But in most else, she shares with sister St. Joan. Driven by visions from God and destined for sainthood by way of a burning at the stake, Sarah is misunderstood here in her own lifetime.
Maybe the story ends with her running a common-sense, intensely patriotic presidential campaign against an academic silk-stocking gasbag whose only apparent talent seems to be talking -- and even that hasn't been going so well lately.
And, if what we've got in the White House now is blue-chip educated, weepy liberal utopia, then whatever is the opposite of that we will take. And, at the moment, Sarah Palin fits that bill quite nicely.
If the liberals don't burn her at the stake first.
I guess we shouldn't be surprised, but the right wing has managed to find a way to attack President Obama for speaking at a military base on Veterans Day. The Drudge Report is hyping Charles Hurt's New York Post column, in which Hurt accuses Obama of being "AWOL on Vets Day." How was Obama AWOL, you ask? Well, because he celebrated the holiday at a U.S. military base in South Korea, rather than in the good ol' USA. You see, in Hurt's world, servicemen and women serving overseas apparently don't deserve the same respect as those stationed in the U.S.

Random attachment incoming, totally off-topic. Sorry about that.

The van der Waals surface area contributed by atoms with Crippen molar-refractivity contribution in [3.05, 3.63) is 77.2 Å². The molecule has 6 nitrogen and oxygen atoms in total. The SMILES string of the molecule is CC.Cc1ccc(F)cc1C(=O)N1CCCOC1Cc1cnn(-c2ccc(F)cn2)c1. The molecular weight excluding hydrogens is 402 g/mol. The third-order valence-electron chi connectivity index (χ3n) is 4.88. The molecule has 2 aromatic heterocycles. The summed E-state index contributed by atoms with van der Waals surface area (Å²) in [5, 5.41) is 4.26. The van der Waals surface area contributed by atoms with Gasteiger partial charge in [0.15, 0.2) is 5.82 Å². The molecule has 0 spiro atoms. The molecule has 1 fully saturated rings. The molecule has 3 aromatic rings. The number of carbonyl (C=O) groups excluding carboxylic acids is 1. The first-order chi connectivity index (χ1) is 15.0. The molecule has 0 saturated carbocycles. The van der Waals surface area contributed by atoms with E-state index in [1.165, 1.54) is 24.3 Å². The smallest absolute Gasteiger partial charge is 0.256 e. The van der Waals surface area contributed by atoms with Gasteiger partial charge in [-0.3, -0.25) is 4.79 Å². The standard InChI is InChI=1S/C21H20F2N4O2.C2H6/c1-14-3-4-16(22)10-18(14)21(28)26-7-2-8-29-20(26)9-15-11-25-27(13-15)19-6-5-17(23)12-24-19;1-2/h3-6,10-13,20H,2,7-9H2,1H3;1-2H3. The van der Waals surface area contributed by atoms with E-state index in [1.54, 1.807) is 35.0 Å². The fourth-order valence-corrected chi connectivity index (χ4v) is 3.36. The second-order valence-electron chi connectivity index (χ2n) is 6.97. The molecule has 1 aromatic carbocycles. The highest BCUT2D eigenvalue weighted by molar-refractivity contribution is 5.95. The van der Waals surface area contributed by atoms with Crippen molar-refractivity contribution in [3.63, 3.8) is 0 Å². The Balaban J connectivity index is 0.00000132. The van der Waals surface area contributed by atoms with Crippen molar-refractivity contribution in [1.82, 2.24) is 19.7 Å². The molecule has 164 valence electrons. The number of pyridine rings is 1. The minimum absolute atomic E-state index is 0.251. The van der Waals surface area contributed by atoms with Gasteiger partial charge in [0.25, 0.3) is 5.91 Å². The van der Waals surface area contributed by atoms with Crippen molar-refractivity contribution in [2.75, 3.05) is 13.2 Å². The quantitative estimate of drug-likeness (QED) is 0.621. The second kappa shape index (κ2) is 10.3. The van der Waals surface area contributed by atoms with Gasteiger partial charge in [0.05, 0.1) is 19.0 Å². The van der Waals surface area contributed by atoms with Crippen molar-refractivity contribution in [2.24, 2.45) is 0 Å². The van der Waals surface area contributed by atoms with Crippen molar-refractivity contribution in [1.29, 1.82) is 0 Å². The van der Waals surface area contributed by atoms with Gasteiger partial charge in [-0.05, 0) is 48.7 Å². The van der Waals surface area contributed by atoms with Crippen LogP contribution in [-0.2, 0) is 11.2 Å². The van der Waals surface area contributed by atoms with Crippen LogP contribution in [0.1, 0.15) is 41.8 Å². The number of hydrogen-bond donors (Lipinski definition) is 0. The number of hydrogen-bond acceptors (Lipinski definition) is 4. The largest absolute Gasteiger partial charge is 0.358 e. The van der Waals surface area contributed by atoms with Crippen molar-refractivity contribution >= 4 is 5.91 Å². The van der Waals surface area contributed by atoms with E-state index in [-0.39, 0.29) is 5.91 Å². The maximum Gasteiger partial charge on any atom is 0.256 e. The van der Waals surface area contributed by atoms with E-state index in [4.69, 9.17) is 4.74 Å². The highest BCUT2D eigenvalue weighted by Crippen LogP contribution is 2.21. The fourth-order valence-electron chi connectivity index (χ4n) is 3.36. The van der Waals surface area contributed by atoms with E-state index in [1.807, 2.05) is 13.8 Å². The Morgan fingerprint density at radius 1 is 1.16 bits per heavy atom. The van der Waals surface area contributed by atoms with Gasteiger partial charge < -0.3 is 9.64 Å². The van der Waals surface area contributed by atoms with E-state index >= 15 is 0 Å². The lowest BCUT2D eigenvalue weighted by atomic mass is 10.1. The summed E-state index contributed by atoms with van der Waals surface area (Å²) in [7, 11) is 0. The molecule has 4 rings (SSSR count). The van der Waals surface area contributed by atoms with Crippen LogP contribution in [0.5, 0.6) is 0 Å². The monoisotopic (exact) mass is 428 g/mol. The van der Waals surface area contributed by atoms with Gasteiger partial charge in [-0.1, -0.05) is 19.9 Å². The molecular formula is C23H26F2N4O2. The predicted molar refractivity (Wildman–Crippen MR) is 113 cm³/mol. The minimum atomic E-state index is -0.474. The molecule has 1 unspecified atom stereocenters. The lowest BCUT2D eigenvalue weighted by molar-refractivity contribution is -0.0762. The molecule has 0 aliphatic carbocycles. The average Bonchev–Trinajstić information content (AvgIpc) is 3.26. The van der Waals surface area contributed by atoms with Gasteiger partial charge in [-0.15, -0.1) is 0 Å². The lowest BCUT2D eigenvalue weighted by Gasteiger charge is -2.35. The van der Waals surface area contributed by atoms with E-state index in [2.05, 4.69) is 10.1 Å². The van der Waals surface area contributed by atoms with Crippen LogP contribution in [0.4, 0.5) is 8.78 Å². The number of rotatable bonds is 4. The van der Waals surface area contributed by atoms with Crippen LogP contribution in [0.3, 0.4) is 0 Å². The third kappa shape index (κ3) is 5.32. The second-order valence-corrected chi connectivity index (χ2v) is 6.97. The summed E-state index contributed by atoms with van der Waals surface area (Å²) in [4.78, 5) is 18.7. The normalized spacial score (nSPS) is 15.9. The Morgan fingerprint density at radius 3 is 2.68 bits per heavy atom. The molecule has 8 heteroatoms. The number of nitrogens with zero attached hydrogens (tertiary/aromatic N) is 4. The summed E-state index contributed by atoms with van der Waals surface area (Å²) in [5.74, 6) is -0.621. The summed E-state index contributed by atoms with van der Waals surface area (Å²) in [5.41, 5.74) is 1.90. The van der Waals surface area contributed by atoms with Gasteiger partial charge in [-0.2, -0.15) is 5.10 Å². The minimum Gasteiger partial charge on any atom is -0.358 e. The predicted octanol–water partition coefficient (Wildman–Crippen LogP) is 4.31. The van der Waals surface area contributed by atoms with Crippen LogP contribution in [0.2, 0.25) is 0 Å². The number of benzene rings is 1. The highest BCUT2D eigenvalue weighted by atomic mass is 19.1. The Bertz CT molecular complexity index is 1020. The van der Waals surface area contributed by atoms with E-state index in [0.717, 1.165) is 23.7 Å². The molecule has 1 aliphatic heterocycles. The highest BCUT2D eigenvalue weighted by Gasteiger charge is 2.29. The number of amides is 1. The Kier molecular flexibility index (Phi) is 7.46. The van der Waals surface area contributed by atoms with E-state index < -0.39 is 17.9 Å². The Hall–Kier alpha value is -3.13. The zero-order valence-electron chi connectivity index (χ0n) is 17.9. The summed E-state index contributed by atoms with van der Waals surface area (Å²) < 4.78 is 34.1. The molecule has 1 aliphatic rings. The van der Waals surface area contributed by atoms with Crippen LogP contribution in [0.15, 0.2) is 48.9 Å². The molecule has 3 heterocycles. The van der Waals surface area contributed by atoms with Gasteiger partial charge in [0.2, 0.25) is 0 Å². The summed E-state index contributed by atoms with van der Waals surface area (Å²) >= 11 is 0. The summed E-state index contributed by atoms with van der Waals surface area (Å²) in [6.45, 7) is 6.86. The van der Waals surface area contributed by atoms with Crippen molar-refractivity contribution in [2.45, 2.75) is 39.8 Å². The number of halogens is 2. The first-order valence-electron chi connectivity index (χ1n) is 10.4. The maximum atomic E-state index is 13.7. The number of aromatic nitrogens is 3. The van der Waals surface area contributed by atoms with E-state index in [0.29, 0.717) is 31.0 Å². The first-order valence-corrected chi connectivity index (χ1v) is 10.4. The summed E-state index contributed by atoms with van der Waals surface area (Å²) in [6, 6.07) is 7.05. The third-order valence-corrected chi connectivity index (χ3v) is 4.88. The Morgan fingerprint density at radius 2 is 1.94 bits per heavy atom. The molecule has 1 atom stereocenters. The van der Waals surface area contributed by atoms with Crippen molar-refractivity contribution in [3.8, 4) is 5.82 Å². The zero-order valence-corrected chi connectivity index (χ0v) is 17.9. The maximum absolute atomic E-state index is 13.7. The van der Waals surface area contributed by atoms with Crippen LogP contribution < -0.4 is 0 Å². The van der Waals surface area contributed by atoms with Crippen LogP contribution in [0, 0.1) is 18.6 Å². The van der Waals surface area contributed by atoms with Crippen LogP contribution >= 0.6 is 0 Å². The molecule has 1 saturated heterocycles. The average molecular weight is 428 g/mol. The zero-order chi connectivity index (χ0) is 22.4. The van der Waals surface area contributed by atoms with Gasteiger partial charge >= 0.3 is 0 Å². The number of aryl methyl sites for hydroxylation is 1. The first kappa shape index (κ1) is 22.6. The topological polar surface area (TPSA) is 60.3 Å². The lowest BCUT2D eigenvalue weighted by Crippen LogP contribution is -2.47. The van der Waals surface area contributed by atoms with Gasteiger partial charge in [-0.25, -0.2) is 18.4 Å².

Hurt wrote that Obama is "halfway around the world instead of being here in the United States to celebrate the sacrifices American soldiers, sailors and airmen have made around the world to keep the real, still-burning flame of freedom alive." While he acknowledged that "Obama honored our veterans from afar by laying a wreath during a ceremony at an Army base in South Korea last night," he nonetheless immediately attacked him for it, writing, "That is a distance from here matched only by the chasm that has opened up between him and the voters who elected him two years ago. This aloofness of his really is becoming a problem."